45 pop music hits, in the words of their creators

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ANATOMY OF A SONG
The oral history of 45 iconic hits that changed rock, R&B and pop
By Marc Myers
Illustrated. 323 pages. GrovePress. $26.

I once asked Bon Jovi guitarist Richie Sambora if, after hundreds, if not thousands of performances, he ever got tired of playing the band’s much-loved hit “Livin’ on a Prayer.”

“Are you tired of getting laid already?” he has answered.

Besides being a spectacular comeback, the Sambora joke shows how rewarding it can be to create a song that people respond to wholeheartedly night after night, year after year. That same spirit informs Marc Myers’ Anatomy of a Song, a collection of 45 excerpts from the popular column of the same name he writes for The Wall Street Journal. In these tracks, many of which have been developed from their original versions, the songwriters and performers speak in their own voices, edited from interviews with Myers, about one of their signature songs. Due to Myers’ skills as an interviewer, their pride and enthusiasm shows. Each story is a pleasure to read and will deepen your listening experience.

Which means something. If you’re a huge music fan, who else will read this book? — you might first wonder what else you have to learn about such chestnuts as the Isley Brothers’ “Shout,” the Allman Brothers’ “Ramblin’ Man,” or Pink Floyd’s “Another Brick in the Wall.” It turns out there’s a lot – not so much in terms of stunning new information (although there is some), but in the depth and feeling of art-inspired stories. Even though, like all subtitles these days, the one in this book exceeds its claims, Myers insists on these songs and the artists rise to the level he sets.

Each of the book’s chapters begins with a brief introductory essay that provides context for the songs. These are more devoted than revealing; Still, they serve as effective opening acts for the headliners. The magic happens when the artists themselves speak, and they skillfully – and emotionally – cover a range of issues, from the technical to the emotional. For Led Zeppelin’s “Whole Lotta Love,” for example, engineers Eddie Kramer and George Chkiantz explain how microphone placement helped create the song’s booming sound, while guitarist Jimmy Page describes its irresistible riff as “addictive, like a forbidden thing”. Joni Mitchell recalls the intense romance in Crete that spawned her song “Carey,” but in a brilliant shot, Myers tracks down the real Cary (Mitchell misspelled his name) for his side of the story. The “mean old dad” describes Mitchell loses his defensiveness and admits, “The truth is, I was in love with Joni and missed her.”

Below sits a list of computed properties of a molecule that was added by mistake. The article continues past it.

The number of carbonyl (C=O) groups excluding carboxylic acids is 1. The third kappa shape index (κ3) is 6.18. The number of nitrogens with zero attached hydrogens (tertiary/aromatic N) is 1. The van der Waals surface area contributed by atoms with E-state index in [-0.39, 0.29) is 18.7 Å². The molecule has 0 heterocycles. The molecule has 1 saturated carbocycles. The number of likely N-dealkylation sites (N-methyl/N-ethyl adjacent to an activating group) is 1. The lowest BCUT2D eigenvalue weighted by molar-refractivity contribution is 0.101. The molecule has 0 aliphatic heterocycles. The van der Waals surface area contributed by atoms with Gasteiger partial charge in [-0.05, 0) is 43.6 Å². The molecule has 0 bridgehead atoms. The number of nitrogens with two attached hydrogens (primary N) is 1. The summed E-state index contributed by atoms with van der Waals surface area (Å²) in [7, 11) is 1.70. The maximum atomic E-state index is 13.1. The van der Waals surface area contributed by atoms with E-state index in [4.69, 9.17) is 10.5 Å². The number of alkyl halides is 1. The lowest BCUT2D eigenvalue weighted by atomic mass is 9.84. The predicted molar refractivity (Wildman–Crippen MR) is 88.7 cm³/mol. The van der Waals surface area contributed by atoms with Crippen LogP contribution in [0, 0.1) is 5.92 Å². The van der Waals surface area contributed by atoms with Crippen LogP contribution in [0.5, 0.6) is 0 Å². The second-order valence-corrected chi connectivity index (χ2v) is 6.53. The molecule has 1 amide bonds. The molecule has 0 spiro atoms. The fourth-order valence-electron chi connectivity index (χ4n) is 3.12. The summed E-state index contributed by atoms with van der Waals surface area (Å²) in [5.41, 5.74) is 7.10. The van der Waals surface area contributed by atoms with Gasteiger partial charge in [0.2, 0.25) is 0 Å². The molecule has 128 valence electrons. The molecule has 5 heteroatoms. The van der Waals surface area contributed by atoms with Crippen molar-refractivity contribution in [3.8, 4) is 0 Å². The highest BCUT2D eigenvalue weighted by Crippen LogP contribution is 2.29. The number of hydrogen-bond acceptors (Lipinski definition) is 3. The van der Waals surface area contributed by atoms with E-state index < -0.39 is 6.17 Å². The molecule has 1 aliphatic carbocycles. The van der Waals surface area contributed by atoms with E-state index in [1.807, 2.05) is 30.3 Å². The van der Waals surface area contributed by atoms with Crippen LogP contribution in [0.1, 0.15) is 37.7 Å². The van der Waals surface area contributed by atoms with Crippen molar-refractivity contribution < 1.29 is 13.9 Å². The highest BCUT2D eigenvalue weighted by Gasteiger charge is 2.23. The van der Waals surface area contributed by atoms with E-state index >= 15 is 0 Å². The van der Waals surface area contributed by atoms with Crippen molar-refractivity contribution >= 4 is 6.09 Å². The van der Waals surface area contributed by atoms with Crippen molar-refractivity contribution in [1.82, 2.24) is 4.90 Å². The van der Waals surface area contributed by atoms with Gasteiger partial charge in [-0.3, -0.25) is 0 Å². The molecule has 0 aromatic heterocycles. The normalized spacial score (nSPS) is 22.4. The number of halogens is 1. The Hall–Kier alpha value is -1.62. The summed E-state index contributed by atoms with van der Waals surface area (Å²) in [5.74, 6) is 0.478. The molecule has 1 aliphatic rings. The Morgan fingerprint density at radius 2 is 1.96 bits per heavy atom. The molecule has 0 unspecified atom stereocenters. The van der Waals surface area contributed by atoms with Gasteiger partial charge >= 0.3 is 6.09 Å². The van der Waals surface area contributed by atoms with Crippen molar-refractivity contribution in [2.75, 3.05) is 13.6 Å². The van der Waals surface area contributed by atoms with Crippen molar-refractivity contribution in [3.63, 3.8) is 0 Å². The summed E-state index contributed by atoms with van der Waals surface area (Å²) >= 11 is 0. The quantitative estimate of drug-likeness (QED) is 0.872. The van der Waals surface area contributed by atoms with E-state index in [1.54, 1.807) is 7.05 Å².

It’s thrilling when the artist’s experience mirrors ours so closely, like when Stevie Wonder talks about the joy he felt finishing his beautiful “Love’s in Need of Love Today.” “But hearing the song in the studio also hurt,” he says, “because it was so emotional. It’s still emotional for me. You can also imagine REM guitarist Peter Buck rolling his eyes when he mentions the band’s excitement that Prince could stop by while the band mixed their ‘Out of Time’ album, including the single ‘Losing My Religion’, at Prince’s Paisley Park Studios. was informed that “if Prince showed up, we were not to look at him or talk to him”.

“Losing My Religion,” which came out in 1991, is the last entry in the book; Lloyd Price’s delightful “Lawdy Miss Clawdy” from 1952 was his first. More contemporary selections would have added texture to this book, but that’s just a thought for Myers’ ongoing column – or, perhaps, what would be a welcome second collection.

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